Monday, November 28, 2016

An open letter to Comic Book Companies

To the publishers of four color(or b+w, full color, etc.) adventures:

Look, I love graphic storytelling. It grants drama, tension, wonder, and more in a way that few things can really match. Movies can't do the textual depth, and books have a harder time with landscape and detailed backgrounds. You have more frame and presentation choices than either, and generally a love for your audiences.

But, I don't want to read five books, just for the ability to understand one. It's a part of why I don't get mainstream hero books these days. It's why I've avoided most Marvel properties for over a decade. I won't touch Superman or Bat-families for the same reason. And when it comes to my main point, smaller companies are bad at it, too.

Which actually brings me to the point. Crossovers. We love them when they're good, ignore them when they're bad, and hate having our books interrupted in the meantime for this four-five week(month in the case of Civil War II) monster that eats up a lot of titles. Honestly, I love the cool factor of seeing characters interact that aren't normally together. I don't have a problem with that. I have a problem with your presentation.

Here's my idea, please consider it and give it a shot.

There are four or five fifth weeks in a year. These are generally dead weeks, where you ship something late, or fill with trades and one-shots. So, get your editorial butts in gear, because this will be work. Set up the books for a crossover to come to a point that puts them into the crossover, be it a story end, or a location or plot connection, and have all this happen in the issues(yes, all of them) before the fifth week. This is very important, because on the fifth week, you release it.

The entire crossover, in one trade. No issues to chase, no story interruption, no out of sequence reading. I don't even care how you tell the story that much. You can cut the page count a bit, because you don't need to reintroduce the characters each and every book. You advance the story so far, shift perspectives. Repeat. Figure out who has the best vantage on the plot twists and reveals.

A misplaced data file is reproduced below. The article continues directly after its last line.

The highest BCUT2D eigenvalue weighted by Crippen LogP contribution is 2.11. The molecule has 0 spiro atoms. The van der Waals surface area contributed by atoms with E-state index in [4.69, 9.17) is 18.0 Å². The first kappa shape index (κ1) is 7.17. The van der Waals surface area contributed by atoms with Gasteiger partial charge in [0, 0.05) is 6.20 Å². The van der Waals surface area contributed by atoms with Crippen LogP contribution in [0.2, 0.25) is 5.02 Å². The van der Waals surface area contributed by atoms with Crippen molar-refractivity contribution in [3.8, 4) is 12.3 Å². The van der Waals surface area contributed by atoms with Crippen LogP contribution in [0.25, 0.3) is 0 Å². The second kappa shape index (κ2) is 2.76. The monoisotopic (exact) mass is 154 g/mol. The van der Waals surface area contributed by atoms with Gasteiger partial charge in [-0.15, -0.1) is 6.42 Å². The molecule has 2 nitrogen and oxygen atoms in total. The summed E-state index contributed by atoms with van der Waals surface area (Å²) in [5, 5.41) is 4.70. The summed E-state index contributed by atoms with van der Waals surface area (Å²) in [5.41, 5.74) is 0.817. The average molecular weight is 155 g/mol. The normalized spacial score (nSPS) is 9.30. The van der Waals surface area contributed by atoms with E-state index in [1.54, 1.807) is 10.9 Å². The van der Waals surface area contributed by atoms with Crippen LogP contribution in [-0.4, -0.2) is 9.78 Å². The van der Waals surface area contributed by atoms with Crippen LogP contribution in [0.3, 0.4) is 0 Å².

Yes some folks might ignore it, but I think it'll be worth a shot. Sure there's a little less urgency. Unless of course everything step out of the trade affected by it immediately. Then your readers of EACH book need to read it to know wtf just happened. Use them to shake up the status quo of the books, but now you can be efficient about it, instead of  making readers angry because they can't read an issue or three of several books until the event is actually finished. You might even cross pollinate your readerships better.

This doesn't get rid of one shots that introduce us to new heroes, villains, etc. I'm just wanting you to go for a screwdriver when you've been using a hammer for ages. Event books are cool, collections of events are better, as we aren't trying to keep it all together in order. In fact ordered collections are likely the best presentation.

As part of your audience, I don't expect you to listen to me. I'm just a guy with a wallet, who likes to read. A lot. Check out the book review tab and comics tab if you don't believe me. The book reviews are just this year.

Alfred Genesson

When you play Social Justice, the world loses.


  1. They won't do it because it misses the single most important thing (from a publisher's perspective) about crossovers: the cross marketing power. As a regular reader (subscriber, even) of a particular series, you now have a single issue of a long story line. If they've done their job right, that issue has you interested enough to pick up the rest of the crossover issues. That alone is a pretty decent new chunk of revenue for the comic company. But if you decide that you like a particular character, now maybe you're regular reader (subscriber, even) of that series as well. Bam, revenue increase. Potentially a pretty big and regular one.

    The thing is, the whole scheme ONLY works if the story is broken up among a dozen different regular series - the way they currently do it. Don't be fooled. Crossovers aren't storytelling devices - they're crass and brutally effective marketing devices.

    1. I've dropped books because of crossovers, so the reverse certainly applies as well. I'm not convinced the issue format gains them readers long term, and it definitely annoys me when one I've read has NO impact after the four plus weeks I've been chasing this thing.

      As to crossovers not being storytelling devices as well as marketing, tell that to the JLA.